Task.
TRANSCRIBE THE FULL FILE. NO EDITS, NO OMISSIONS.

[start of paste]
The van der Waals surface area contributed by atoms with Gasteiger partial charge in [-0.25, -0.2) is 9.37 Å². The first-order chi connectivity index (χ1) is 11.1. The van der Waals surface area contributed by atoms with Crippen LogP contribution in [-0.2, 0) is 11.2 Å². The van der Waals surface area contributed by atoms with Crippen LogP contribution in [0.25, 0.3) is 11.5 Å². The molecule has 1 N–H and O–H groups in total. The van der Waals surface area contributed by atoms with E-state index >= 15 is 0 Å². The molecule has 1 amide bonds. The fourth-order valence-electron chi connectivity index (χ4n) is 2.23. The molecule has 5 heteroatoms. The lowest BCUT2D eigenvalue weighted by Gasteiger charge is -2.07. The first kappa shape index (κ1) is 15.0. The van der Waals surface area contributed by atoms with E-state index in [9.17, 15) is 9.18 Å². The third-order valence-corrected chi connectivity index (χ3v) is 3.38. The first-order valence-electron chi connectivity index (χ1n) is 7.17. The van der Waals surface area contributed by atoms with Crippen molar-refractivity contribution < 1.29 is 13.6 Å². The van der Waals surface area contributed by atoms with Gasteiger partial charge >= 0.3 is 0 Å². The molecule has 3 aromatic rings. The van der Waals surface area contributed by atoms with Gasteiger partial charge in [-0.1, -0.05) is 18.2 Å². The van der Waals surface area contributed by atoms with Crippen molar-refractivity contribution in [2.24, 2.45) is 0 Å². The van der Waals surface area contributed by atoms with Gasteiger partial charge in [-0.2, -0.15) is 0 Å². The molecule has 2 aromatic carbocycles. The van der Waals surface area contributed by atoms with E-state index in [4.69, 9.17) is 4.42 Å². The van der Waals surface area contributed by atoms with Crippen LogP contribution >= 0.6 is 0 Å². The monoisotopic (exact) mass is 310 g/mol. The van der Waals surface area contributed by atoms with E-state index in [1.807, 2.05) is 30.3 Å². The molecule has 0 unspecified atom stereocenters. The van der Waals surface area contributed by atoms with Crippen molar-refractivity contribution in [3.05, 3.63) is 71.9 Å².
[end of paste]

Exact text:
The van der Waals surface area contributed by atoms with Gasteiger partial charge in [-0.25, -0.2) is 9.37 Å². The first-order chi connectivity index (χ1) is 11.1. The van der Waals surface area contributed by atoms with Crippen LogP contribution in [-0.2, 0) is 11.2 Å². The van der Waals surface area contributed by atoms with Crippen LogP contribution in [0.25, 0.3) is 11.5 Å². The molecule has 1 N–H and O–H groups in total. The van der Waals surface area contributed by atoms with E-state index >= 15 is 0 Å². The molecule has 1 amide bonds. The fourth-order valence-electron chi connectivity index (χ4n) is 2.23. The molecule has 5 heteroatoms. The lowest BCUT2D eigenvalue weighted by Gasteiger charge is -2.07. The first kappa shape index (κ1) is 15.0. The van der Waals surface area contributed by atoms with E-state index in [9.17, 15) is 9.18 Å². The third-order valence-corrected chi connectivity index (χ3v) is 3.38. The first-order valence-electron chi connectivity index (χ1n) is 7.17. The van der Waals surface area contributed by atoms with Crippen molar-refractivity contribution < 1.29 is 13.6 Å². The van der Waals surface area contributed by atoms with Gasteiger partial charge >= 0.3 is 0 Å². The molecule has 3 aromatic rings. The van der Waals surface area contributed by atoms with Gasteiger partial charge in [-0.1, -0.05) is 18.2 Å². The van der Waals surface area contributed by atoms with Crippen molar-refractivity contribution in [2.24, 2.45) is 0 Å². The van der Waals surface area contributed by atoms with Gasteiger partial charge in [-0.2, -0.15) is 0 Å². The molecule has 2 aromatic carbocycles. The van der Waals surface area contributed by atoms with E-state index in [4.69, 9.17) is 4.42 Å². The van der Waals surface area contributed by atoms with Crippen LogP contribution >= 0.6 is 0 Å². The monoisotopic (exact) mass is 310 g/mol. The van der Waals surface area contributed by atoms with E-state index in [1.807, 2.05) is 30.3 Å². The molecule has 0 unspecified atom stereocenters. The van der Waals surface area contributed by atoms with Crippen molar-refractivity contribution in [3.05, 3.63) is 71.9 Å².